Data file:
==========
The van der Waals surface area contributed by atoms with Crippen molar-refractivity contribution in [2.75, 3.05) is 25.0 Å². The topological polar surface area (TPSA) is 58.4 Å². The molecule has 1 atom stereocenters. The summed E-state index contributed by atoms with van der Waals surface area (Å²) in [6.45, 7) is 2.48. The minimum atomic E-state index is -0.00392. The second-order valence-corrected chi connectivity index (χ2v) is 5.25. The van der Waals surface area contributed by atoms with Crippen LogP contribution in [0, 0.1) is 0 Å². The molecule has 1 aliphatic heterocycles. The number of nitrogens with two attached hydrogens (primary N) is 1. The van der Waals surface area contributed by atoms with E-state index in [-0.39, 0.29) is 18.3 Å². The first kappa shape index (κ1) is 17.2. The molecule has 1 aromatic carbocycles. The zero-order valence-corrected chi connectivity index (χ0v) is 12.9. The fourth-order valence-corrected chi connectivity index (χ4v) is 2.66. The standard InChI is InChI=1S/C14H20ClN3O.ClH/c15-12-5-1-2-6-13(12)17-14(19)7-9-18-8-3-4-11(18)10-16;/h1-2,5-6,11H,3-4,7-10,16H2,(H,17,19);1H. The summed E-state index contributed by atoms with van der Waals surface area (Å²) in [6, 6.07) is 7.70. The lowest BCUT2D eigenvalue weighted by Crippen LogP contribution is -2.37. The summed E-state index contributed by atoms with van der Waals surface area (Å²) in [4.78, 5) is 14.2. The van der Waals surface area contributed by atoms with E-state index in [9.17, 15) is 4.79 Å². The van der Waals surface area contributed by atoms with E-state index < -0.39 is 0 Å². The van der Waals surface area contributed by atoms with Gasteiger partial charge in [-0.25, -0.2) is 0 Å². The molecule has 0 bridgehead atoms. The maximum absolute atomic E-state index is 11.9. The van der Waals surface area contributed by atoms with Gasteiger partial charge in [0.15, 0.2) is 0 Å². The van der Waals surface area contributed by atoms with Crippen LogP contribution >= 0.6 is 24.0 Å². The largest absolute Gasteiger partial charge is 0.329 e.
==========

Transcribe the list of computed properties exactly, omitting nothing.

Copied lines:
The van der Waals surface area contributed by atoms with Crippen molar-refractivity contribution in [2.75, 3.05) is 25.0 Å². The topological polar surface area (TPSA) is 58.4 Å². The molecule has 1 atom stereocenters. The summed E-state index contributed by atoms with van der Waals surface area (Å²) in [6.45, 7) is 2.48. The minimum atomic E-state index is -0.00392. The second-order valence-corrected chi connectivity index (χ2v) is 5.25. The van der Waals surface area contributed by atoms with Crippen LogP contribution in [0, 0.1) is 0 Å². The molecule has 1 aliphatic heterocycles. The number of nitrogens with two attached hydrogens (primary N) is 1. The van der Waals surface area contributed by atoms with E-state index in [-0.39, 0.29) is 18.3 Å². The first kappa shape index (κ1) is 17.2. The molecule has 1 aromatic carbocycles. The zero-order valence-corrected chi connectivity index (χ0v) is 12.9. The fourth-order valence-corrected chi connectivity index (χ4v) is 2.66. The standard InChI is InChI=1S/C14H20ClN3O.ClH/c15-12-5-1-2-6-13(12)17-14(19)7-9-18-8-3-4-11(18)10-16;/h1-2,5-6,11H,3-4,7-10,16H2,(H,17,19);1H. The summed E-state index contributed by atoms with van der Waals surface area (Å²) in [6, 6.07) is 7.70. The lowest BCUT2D eigenvalue weighted by Crippen LogP contribution is -2.37. The summed E-state index contributed by atoms with van der Waals surface area (Å²) in [4.78, 5) is 14.2. The van der Waals surface area contributed by atoms with E-state index in [9.17, 15) is 4.79 Å². The van der Waals surface area contributed by atoms with E-state index < -0.39 is 0 Å². The van der Waals surface area contributed by atoms with Gasteiger partial charge in [-0.25, -0.2) is 0 Å². The molecule has 0 bridgehead atoms. The maximum absolute atomic E-state index is 11.9. The van der Waals surface area contributed by atoms with Gasteiger partial charge in [0.15, 0.2) is 0 Å². The van der Waals surface area contributed by atoms with Crippen LogP contribution >= 0.6 is 24.0 Å². The largest absolute Gasteiger partial charge is 0.329 e.